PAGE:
- Jul 18, 2014
Auto industry continues to grapple with challenges of cyber threats
A telephone is not a telephone. It's a computer that makes phone calls. A refrigerator is not a refrigerator. It's a computer that keeps food cold. And a car is no longer a car. It's a computer with wheels and an engine.
A car is no longer a car. It's a computer with wheels and an engine.
Everyday items are no longer what we think they are, and we need to rethink those objects to help keep them secure, says a leading security expert. That includes the millions of new vehicles now being sold in dealerships across the United States.
Today's new cars come equipped with dozens of microcomputers connected by a network and run everything from infotainment systems to the engine itself. New technology has provided advancements in fuel economy, comfort and safety. But it comes at a price. Like any other computer system, the units inside our cars are vulnerable. Hackers can infiltrate these systems. Once they're inside, they can do anything from steal your data to control your car.
Automakers were slow to realize these growing risks, says Bruce Schneier, chief technology officer of Co3 Systems and a fellow at Harvard's Berkman Center, but they've better responded to these potential threats in recent years.
Schneier spoke at the Battelle CyberAuto Challenge, a week-long gathering of industry leaders, researchers and students pioneering automotive cyber security held in the greater Detroit area.
Progress has been made, yet he said there are still dangers on the horizon. He foresees more complexity and potential dangers ahead as more connected cars reach the road and the US transitions to a traffic system in which vehicles talk both with each other and infrastructure. By 2017, industry analysts expect 60 percent of new cars around the world will contain connected capabilities.
By 2017, industry analysts expect 60 percent of new cars around the world will contain connected capabilities.
"They're taking this seriously, and that's good, but we have a long way to go," Schneier tells Autoblog. "They last thing you want is for someone to hack into your computer and make your brakes stop working. As people have demonstrated, it's just like hacking into an email. It's no different. It's a question of whether you type the 'stop email' command or the 'kill the guy' command."
Hackers Can Control Cars
Although there are no documented cyber car attacks in the real world, studies have shown that cars can be hacked. In 2011, researchers at the University of Washington and California-San Diego teamed up to hack into a vehicle and disable its brakes, selectively brake individual wheels on command and stop the engine. The report noted the 'fragility' of the underlying system.
Last year, researchers at IOActive, a global computer security firm, breached network security in a Ford Escape and Toyota Prius. From the rear seats, they controlled every conceivable function of the cars, manipulating the steering, throttle inputs and dashboard indications. Together, the two studies are seen as big warnings for the industry.
Industry Wants OEMs To Share Data
Earlier this month, Delphi, Battelle, the Alliance of Automobile Manufacturers and the Association of Global Automakers created a coalition to address issues as they arise, and stressed that OEMs need to share information about potential cyber threats.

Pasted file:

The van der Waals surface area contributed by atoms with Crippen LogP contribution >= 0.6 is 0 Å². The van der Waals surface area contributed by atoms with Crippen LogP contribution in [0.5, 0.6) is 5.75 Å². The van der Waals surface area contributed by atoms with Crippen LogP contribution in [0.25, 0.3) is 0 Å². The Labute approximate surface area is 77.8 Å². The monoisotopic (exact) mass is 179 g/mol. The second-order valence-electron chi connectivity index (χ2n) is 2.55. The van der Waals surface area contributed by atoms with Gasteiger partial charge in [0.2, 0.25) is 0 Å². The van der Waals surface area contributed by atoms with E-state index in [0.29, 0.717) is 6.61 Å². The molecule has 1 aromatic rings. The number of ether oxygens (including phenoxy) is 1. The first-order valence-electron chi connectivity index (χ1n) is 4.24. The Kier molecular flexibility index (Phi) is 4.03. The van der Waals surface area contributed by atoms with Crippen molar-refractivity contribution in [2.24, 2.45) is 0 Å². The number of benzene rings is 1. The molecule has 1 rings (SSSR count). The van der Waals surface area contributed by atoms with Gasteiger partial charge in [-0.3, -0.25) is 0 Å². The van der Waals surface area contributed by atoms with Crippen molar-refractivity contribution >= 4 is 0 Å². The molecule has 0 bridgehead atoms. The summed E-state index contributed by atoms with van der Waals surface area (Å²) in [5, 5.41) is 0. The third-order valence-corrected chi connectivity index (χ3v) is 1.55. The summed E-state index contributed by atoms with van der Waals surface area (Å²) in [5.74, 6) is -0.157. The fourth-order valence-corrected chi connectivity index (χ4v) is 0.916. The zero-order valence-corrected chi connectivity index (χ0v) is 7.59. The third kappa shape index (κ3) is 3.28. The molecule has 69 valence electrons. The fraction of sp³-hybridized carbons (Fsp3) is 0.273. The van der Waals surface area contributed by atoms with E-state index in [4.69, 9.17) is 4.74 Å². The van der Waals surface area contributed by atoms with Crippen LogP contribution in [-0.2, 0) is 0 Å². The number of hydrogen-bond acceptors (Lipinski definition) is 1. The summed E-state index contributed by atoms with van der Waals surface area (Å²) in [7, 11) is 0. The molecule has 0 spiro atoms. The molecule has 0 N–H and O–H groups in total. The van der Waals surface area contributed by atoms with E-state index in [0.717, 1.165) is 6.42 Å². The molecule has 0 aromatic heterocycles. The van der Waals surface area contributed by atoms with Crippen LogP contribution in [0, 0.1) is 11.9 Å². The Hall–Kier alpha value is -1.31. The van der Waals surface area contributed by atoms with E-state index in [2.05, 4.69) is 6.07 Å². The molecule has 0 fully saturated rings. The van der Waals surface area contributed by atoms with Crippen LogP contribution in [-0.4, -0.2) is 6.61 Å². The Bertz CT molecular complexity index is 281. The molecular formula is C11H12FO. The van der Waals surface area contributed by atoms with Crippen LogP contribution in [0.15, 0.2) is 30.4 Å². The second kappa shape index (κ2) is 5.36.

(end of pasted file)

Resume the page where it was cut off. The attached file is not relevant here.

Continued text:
"Despite the absence of reported cybersecurity incidents affecting vehicles on the road to date, we are taking action to prepare for possible future threats," Mitch Bainwol, president of the Alliance of Automobile Manufacturers, wrote in a letter to the National Highway Traffic Safety Administration.
OEMs need to share information about potential cyber threats.
Battelle, a national nonprofit research organization that melds business and scientific interests, wants to address those concerns. High-school and college students at the CyberAuto Challenge have been probing the potential attack surfaces and entry points of cars this week. Battelle asked them to sign non-disclosure agreements before participating so they couldn't speak in specifics about their experience. But what they have experienced has left an impression.
"With a car, you can do some things that are scary and exciting at the same time," said Keimmie Booth, a student from the University of Baltimore.
Future Systems Based On Cooperation
Going forward, Schneier said the problems automakers face are both mundane and frightening. One of the biggest challenges is the lifecycle of vehicles – the average American car on the road today is 11.4 years old, according to Polk Automotive data. Computers, of course, have a much shorter lifecycle.
"If I gave you a 15-year-old computer, it would be horribly insecure, and we don't really know how to deal with that yet," he said. "In a lot of ways, the auto industry is like the computer industry 15 years ago. It hasn't fully realized what it means to try and keep a computer secure. You get updates once a month for Windows. Do you have to get that for your car? Probably."
The average American car on the road today is 11.4 years old.
As the federal government partners with researchers in creating a traffic environment based on cars connected to each other and infrastructure like traffic lights, the implications for holes in that security become more ominous. Part of those preparations, Schneier says, must include how to detect and counter unwelcome intruders.
"How do we deal with a system that's based on cooperation that has an uncooperative element," he said. "How do you deal with a rogue car, when someone hacks into a car and puts in the Knight Rider mods? ... At lot of this is bigger than cars, but cars make it real and visceral."